The first 4 rules are of course applicable to all practice. The 5th may be somewhat particular to Musculoskeletal Medicine. When dealing with complaints of bones and joints, it is very important to ask the patient what he or she wants from the encounter with the physician.   The human body is a mechanical device and one that is  subjected to wear and tear.  Thus, it is unlikely that a middle-aged person has a pristine musculoskeletal system.  “Abnormalities” will be lurking everywhere.  Your job as the medical historian is to discern between abnormalities that are mere incidental findings and those which are a source of distress and disability for the patient.  You are also charged to discover whether the patient deems the “abnormality” sufficiently bothersome that it would merit the cost, risk, and hassle of treatment.

Obviously, if the patient’s problem is likely to progress if ignored but improve if cared for, you must at the least offer treatment.  On the other hand, if the condition is one whose only cost is that it may produce symptoms (that is, it is possibly “hurtful” but not “harmful”) a more passive approach may be in order. Don’t try to cure what is not bothering the patient.  For example, many adults have herniated spinal disks. Your job as the diagnostician is to discover not only if there are symptoms attributable to that disc, but to find out if these symptoms are severe enough to warrant treatment.   (It is possible that a patient will come to the doctor for the evaluation of back pain only to be reassured that “it’s not cancer”.  Recommending surgery for incidentally discovered disc abnormalities is probably fatuous in such cases.)

And one more caveat: The patient is not always right. It is true that in a vast majority of cases, patients’ stories will tell the perceptive listening exactly what is wrong. Still,  you must remain cognizant of the fact that musculoskeletal disease often produces so-called referred pain. That is, the area in which the patient reports symptoms is not necessarily the area harboring the pathology. For instance, hip disease can cause knee area pain; likewise a proximal nerve injury may be reported as pain in the distal area where that nerve terminates.  And of course, visceral organs can produce musculoskeletal symptoms: the patient may complain about left shoulder pain, but what he needs is a cardiologist, not an orthopedist.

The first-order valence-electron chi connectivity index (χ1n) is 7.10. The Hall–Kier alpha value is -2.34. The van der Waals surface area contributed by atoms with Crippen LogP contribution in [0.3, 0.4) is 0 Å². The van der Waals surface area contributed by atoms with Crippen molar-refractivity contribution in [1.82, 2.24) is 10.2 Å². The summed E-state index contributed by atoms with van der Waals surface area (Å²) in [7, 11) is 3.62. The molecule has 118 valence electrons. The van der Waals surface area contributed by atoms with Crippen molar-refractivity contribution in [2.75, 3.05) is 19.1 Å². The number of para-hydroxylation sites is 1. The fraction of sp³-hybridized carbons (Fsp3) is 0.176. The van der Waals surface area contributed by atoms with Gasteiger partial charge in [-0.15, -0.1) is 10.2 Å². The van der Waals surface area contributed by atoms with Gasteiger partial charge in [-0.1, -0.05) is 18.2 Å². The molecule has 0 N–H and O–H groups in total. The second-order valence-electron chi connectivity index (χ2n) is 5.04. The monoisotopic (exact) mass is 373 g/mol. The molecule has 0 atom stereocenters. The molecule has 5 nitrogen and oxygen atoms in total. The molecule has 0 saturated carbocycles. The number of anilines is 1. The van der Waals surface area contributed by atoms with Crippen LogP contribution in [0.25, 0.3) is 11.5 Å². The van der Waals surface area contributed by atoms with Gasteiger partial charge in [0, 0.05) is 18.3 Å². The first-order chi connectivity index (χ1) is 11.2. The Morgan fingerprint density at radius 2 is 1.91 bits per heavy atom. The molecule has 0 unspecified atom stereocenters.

These six rules should help you from the outset, but you will not be expert with them alone. Your skills will evolve, and improve with time—especially in terms of recognizing patterns and making connections between seemingly unrelated facts. You will find your share of  the many pearls relating to the musculoskeletal history. The best way to find them, of course, is to actively collect them. To do that,  see as many patients that you can on your rotations. For instance, the one history pearl that I recall from medical school –“Posterior shoulder dislocations are associated with seizures and isolated lesser tuberosity fractures of the humerus”– sticks in my mind not because I memorized it from a list, but because I saw a patient whose subtle tuberosity fracture was discovered because of that rule. Patients will be your teachers. But until you have collected the experience with patients  that is the beginning of wisdom, use these rules. They won’t let you down.